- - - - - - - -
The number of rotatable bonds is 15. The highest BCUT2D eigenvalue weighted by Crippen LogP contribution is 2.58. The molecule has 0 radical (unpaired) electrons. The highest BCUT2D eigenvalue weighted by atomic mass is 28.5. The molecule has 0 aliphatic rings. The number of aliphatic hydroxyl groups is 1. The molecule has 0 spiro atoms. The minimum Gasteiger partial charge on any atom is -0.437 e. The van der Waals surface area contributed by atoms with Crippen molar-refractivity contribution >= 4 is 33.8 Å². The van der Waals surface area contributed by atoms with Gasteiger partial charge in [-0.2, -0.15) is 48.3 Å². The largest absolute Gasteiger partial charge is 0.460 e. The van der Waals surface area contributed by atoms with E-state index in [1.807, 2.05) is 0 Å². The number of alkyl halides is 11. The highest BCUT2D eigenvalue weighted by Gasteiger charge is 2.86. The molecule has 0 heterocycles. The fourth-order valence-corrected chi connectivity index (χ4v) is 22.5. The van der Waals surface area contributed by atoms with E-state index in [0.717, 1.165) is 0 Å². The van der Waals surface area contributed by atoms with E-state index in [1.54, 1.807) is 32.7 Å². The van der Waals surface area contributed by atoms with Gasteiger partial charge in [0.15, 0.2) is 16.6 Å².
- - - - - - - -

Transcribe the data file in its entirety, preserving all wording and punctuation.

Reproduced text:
The number of rotatable bonds is 15. The highest BCUT2D eigenvalue weighted by Crippen LogP contribution is 2.58. The molecule has 0 radical (unpaired) electrons. The highest BCUT2D eigenvalue weighted by atomic mass is 28.5. The molecule has 0 aliphatic rings. The number of aliphatic hydroxyl groups is 1. The molecule has 0 spiro atoms. The minimum Gasteiger partial charge on any atom is -0.437 e. The van der Waals surface area contributed by atoms with Crippen molar-refractivity contribution >= 4 is 33.8 Å². The van der Waals surface area contributed by atoms with Gasteiger partial charge in [-0.2, -0.15) is 48.3 Å². The largest absolute Gasteiger partial charge is 0.460 e. The van der Waals surface area contributed by atoms with E-state index in [1.807, 2.05) is 0 Å². The number of alkyl halides is 11. The highest BCUT2D eigenvalue weighted by Gasteiger charge is 2.86. The molecule has 0 heterocycles. The fourth-order valence-corrected chi connectivity index (χ4v) is 22.5. The van der Waals surface area contributed by atoms with E-state index in [0.717, 1.165) is 0 Å². The van der Waals surface area contributed by atoms with E-state index in [1.54, 1.807) is 32.7 Å². The van der Waals surface area contributed by atoms with Gasteiger partial charge in [0.15, 0.2) is 16.6 Å².